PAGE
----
Hiding cash on their wives’ bodies and concocting incredible, and often multiple, claims about the origins of the money are among the tactics used by people smuggling proceeds of crime out of the country.
Customs officers have seen it all, but their jobs are made very difficult by the fact that more often than not the people doing the smuggling are “complete unknowns”.
Of the 33 cases in 2015, where a total of €1.157m was forfeited by the State, the case of Andrei Piatlitski is one of the more unusual.
The Belarus-born Irish national was stopped at Dublin Airport on December 23, 2012. He was on the way to board a flight to Lithuania with his wife, when security at Dublin Airport detected something unusual.
His wife had €55,000 in cash “concealed around her upper body”. This unusual find prompted a further search of the couple and some €69,800 was found in Mr Piatlitski’s holdall.
He told Customs that he saved the €124,800 from his employment “in a scrap metal company” during his 10 years working here.
The cash was seized and an investigation was conducted by Revenue’s Investigations and Prosecutions Division, who presented a file to the Director of Public Prosecutions.
The DPP ordered forfeiture proceedings and the cash was handed over to the State by the court on May 20, 2015.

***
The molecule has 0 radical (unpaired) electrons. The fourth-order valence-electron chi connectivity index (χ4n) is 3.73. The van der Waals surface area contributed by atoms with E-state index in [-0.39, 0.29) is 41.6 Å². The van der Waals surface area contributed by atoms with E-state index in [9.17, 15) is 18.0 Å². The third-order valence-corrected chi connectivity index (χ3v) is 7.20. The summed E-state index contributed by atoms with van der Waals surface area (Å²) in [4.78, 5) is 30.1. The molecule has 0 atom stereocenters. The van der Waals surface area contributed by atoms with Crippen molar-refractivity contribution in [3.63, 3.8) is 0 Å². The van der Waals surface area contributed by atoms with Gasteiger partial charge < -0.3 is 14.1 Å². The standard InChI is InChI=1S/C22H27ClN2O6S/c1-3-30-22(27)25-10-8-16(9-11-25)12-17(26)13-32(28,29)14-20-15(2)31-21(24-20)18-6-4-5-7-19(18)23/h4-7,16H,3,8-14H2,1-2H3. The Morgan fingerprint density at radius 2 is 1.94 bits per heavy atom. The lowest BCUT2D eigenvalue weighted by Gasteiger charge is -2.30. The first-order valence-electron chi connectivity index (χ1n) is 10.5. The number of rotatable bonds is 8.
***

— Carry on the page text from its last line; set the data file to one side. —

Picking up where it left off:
In another case, in June 2014, €10,000 was found on Kim Louise Hall who was about to board a flight to Amsterdam..
Ms Hall was travelling with her fiancé Richard Harris. He told Customs officers he was travelling alone and only had €1,200 on him.
He proceeded through the boarding gate “without acknowledging Ms Hall” only to return some time later claiming the cash was partially his.
The cash was handed over to the State on March 9, 2015.
In one of a number of cases involving Chinese nationals finalised last year, Chiyu Chen and Ying Chen were stopped at Dublin Airport on October 23, 2012, about to fly to Amsterdam and on to China.
Officers found €32,290 concealed “in a sophisticated manner” within household and personal hygiene items in the check-in luggage.
They claimed the cash was from savings and was to fund children’s education in China.
Officers showed the court this did not stand up to scrutiny and that cash was being exported to avoid paying outstanding taxes, and was forfeited on December 4, 2015.
In another case, Irishman Karl Richter had arrived on a flight from Alicante, Spain, on July 22, 2014, and stayed overnight in Dublin Airport.
When he attempted to get the flight back the next day, he was stopped and had €9,900 on him.
He claimed his cousin had “dropped” the cash to him at the airport to “purchase a vehicle” back in Spain. He later claimed it was a gift from another person. The court forfeited the cash.
Andrew Keyes, the head of Customs Cash Investigation Unit, said Customs officers have heard and seen it all.
In one case last year, involving a Chinese person, cash was rolled up in tampon cartridges and hidden inside a picture frame.
He said: “It’s very easy to stop a member of a gang or someone with a string of convictions. These are people with no criminal convictions and no great known associations.
“They are often someone who has become indebted or a family member has.”
“You can see the desperation to get the money back, it’s tragic. They are people in trouble. More often, though, they are people doing it for a few quid.
“Either way, we simply have to do our job.”
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